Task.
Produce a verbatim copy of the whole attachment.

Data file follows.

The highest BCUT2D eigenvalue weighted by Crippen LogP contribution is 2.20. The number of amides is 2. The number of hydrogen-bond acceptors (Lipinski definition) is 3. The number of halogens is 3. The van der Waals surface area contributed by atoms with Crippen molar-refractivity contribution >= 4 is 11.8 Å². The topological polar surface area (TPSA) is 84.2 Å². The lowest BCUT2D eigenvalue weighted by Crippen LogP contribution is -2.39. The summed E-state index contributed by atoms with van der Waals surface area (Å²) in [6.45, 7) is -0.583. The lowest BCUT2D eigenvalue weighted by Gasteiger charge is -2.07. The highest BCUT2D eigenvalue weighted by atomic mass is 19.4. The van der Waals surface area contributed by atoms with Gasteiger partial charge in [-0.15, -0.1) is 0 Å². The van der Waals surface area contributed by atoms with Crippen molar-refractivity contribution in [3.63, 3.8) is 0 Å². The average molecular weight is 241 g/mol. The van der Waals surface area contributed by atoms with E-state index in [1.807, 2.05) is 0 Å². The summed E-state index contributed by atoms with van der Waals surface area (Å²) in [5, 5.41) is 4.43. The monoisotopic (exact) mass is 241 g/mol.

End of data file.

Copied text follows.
The highest BCUT2D eigenvalue weighted by Crippen LogP contribution is 2.20. The number of amides is 2. The number of hydrogen-bond acceptors (Lipinski definition) is 3. The number of halogens is 3. The van der Waals surface area contributed by atoms with Crippen molar-refractivity contribution >= 4 is 11.8 Å². The topological polar surface area (TPSA) is 84.2 Å². The lowest BCUT2D eigenvalue weighted by Crippen LogP contribution is -2.39. The summed E-state index contributed by atoms with van der Waals surface area (Å²) in [6.45, 7) is -0.583. The lowest BCUT2D eigenvalue weighted by Gasteiger charge is -2.07. The highest BCUT2D eigenvalue weighted by atomic mass is 19.4. The van der Waals surface area contributed by atoms with Gasteiger partial charge in [-0.15, -0.1) is 0 Å². The van der Waals surface area contributed by atoms with Crippen molar-refractivity contribution in [3.63, 3.8) is 0 Å². The average molecular weight is 241 g/mol. The van der Waals surface area contributed by atoms with E-state index in [1.807, 2.05) is 0 Å². The summed E-state index contributed by atoms with van der Waals surface area (Å²) in [5, 5.41) is 4.43. The monoisotopic (exact) mass is 241 g/mol.